Virginia Woolf, Edward Albee's classic play about a middle-aged couple's dissolving marriage, won for best revival, star Tracy Letts topped the leading-actor race (which included Oscar winner Tom Hanks), and Pam MacKinnon took home honors for best director, her second consecutive nomination and first Tony. She gave a shout-out to Albee "for his fantastic play and for giving my career a shape, for giving my career a spine."

Matilda the Musical also had four wins: first-time nominee Gabriel Ebert for featured actor in a musical, Hugh Vanstone for lighting designs, Rob Howell for scenic design and Dennis Kelly for best book of the musical adaptation of Roald Dahl's story of a 5-year-old girl who discovers she has telekinetic abilities.

It was the Matilda creative team who "trusted and allowed me to step into their immaculate vision with my crazy alligator-skin shoes," Ebert said. "To be in this room with these paragons of men, I'm so honored and humbled and grateful and slightly freaked out."

The Assembled Parties star Judith Light received the award for featured actress in a play, her second in a row - she also won last year for Other Desert Cities.

"I want to thank every woman that I am in this category nominated with. You have made this a celebration, not a competition," Light said.

She also thanked "all of you in this community for your discipline and your devotion and your dedication. You lift your culture with your dedication and your artistry. You inspire me, and I cannot tell you how grateful I am to be a part of you and call you my family."

A two-time Tony nominee, Courtney B. Vance won featured actor in a play for his role in Nora Ephron's posthumous Lucky Guy, which also scored a win for Jules Fisher and Peggy Eisenhauer for lighting design.

"Mommy, this one's for you. Which way do I go?" Vance said.

Broadway veteran William Ivey Long won best costume design of a musical for his work on Rodgers + Hammerstein's Cinderella, while Ann Roth was awarded for her costumes for the play The Nance, a tragicomic study of a gay burlesque performer.The Nance also won for sound design (Leon Rothenberg) and scenic design (John Lee Beatty).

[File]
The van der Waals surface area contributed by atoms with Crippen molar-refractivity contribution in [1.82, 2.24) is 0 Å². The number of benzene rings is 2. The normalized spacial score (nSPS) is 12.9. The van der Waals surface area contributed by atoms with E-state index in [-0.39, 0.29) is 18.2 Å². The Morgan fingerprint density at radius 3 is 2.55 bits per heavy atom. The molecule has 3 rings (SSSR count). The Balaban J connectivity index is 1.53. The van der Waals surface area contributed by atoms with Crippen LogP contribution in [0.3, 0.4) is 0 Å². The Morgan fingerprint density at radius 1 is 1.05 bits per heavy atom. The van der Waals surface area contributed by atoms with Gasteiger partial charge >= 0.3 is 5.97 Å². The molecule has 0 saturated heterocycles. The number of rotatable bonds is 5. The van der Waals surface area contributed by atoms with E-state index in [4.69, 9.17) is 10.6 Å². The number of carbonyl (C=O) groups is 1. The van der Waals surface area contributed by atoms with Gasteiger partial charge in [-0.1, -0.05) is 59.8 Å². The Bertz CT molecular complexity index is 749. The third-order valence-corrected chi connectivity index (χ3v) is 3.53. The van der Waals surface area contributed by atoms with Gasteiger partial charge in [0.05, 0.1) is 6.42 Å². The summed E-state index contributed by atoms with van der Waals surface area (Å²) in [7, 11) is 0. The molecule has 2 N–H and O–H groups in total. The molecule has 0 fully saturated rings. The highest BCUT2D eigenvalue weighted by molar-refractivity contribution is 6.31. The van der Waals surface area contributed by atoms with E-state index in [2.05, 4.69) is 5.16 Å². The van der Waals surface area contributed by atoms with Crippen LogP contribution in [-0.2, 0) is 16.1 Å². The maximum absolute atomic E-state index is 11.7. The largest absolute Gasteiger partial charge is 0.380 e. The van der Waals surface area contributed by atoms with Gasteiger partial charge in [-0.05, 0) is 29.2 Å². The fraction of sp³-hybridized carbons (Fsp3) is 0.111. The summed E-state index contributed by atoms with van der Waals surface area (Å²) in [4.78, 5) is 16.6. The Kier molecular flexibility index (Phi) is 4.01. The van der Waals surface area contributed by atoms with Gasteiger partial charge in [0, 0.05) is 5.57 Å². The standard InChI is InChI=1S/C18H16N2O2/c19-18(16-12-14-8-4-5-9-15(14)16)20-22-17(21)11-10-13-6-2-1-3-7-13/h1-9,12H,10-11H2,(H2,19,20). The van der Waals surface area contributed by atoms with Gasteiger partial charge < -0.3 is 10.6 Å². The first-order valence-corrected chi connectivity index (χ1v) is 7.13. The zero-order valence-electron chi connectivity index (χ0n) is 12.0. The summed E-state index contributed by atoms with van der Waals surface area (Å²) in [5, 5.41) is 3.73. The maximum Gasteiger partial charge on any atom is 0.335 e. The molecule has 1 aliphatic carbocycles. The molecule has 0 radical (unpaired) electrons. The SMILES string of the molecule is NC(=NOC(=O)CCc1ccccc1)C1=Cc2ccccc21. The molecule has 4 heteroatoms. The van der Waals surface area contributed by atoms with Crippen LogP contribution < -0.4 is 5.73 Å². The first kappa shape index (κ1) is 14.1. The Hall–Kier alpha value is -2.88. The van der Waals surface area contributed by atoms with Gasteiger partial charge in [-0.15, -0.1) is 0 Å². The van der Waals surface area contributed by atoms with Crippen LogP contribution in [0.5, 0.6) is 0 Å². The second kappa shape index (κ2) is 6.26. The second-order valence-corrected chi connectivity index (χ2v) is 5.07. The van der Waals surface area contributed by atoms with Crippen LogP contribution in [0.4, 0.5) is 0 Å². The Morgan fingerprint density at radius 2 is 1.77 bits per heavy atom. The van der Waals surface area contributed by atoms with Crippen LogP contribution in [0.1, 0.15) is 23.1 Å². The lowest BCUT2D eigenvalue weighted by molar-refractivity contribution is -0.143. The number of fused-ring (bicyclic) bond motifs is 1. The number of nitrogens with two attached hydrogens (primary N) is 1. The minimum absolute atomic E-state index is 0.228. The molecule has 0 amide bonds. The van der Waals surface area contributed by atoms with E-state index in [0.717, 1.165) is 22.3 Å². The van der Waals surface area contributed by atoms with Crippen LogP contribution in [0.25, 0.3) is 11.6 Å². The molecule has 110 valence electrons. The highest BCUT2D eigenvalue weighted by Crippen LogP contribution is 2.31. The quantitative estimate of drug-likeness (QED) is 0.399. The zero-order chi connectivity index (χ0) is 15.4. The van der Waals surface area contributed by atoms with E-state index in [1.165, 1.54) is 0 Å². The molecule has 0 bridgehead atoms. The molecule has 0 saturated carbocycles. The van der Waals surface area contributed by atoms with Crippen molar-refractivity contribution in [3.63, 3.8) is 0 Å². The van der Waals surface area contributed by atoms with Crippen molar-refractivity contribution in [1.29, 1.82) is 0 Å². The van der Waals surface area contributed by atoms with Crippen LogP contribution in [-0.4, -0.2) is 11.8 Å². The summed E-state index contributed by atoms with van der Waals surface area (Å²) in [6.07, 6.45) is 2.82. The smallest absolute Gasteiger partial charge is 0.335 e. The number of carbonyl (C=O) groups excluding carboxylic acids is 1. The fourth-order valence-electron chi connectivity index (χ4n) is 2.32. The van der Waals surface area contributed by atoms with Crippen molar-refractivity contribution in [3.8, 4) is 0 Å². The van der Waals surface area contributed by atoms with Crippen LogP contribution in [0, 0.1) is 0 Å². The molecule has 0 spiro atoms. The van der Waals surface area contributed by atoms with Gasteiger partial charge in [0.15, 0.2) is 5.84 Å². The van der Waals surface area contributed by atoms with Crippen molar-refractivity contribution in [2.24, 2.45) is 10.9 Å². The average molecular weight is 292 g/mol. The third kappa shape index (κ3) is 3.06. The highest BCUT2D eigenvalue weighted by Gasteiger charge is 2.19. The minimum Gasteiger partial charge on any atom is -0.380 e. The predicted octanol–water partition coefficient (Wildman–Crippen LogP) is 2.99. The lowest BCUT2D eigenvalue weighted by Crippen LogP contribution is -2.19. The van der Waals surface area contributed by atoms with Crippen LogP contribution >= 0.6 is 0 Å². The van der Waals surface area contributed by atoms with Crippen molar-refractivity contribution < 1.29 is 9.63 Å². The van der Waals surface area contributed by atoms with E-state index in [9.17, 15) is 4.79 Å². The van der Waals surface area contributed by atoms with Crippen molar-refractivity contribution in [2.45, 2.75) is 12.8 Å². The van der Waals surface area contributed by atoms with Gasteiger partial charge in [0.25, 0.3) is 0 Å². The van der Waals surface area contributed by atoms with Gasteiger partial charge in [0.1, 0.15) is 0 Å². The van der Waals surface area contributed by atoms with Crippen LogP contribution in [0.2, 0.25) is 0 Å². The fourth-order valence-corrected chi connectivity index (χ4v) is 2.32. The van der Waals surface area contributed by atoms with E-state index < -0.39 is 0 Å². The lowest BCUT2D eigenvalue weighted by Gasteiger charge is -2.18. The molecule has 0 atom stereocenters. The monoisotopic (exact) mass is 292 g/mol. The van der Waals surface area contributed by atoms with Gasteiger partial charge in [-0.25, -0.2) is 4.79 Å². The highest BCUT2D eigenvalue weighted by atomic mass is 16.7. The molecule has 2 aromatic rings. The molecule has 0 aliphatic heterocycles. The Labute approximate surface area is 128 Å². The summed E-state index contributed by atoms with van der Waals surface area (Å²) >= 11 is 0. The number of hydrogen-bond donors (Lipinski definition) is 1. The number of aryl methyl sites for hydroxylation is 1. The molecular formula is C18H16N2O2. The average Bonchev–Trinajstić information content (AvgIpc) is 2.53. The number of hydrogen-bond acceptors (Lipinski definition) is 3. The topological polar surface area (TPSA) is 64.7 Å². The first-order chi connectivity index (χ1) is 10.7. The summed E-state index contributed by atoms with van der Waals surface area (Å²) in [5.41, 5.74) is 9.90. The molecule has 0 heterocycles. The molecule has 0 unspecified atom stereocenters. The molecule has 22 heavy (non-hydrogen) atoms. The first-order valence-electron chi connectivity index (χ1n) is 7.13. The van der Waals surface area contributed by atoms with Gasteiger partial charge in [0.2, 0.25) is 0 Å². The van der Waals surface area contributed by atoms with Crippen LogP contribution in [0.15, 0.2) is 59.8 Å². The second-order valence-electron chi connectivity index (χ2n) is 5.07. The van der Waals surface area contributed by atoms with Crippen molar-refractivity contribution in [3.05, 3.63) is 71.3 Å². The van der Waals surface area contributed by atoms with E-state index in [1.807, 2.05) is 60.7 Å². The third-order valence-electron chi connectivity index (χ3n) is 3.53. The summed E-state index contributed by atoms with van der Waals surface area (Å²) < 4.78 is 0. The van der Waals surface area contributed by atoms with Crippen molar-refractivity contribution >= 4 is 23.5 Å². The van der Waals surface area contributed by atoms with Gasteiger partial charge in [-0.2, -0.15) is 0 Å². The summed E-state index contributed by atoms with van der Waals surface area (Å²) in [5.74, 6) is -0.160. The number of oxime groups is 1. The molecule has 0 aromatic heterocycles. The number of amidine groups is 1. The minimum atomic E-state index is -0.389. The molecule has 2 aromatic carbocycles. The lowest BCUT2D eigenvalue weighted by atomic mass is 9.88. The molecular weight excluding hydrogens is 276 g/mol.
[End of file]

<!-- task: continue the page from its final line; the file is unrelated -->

In her speech, Roth saluted the show's star, a nominee for leading actor: "I don't know if a man can be a muse, but Nathan Lane is my main guy. I think he's the best actor in the whole wide world. I mean it."

In a pre-show ceremony hosted by Jane Krakowski and Jesse Tyler Ferguson, lifetime achievement awards were given to Bernard Gersten, the 90-year-old executive producer of Lincoln Center Theater since 1985; Paul Libin, president of Circle in the Square Theatre School; and Ming Cho Lee, a Chinese-born American theatrical set designer and a longtime professor at the Yale School of Drama.

"I share this Tony Award with everyone who made it possible," Libin said.

"It takes a lifetime to get from there to here," Gersten said in his acceptance speech, in which he also thanked his wife, daughters and four grandchildren. "This beloved family has been my lifetime achievement."

Lee joked that he holds "the unbroken record of being a total failure in Broadway theater. I have more flaws than anyone can count.

"I never thought I'd be 82," he added, "and here I am. Old age is not for sissies."

Contributing: Donna Freydkin, Elysa Gardner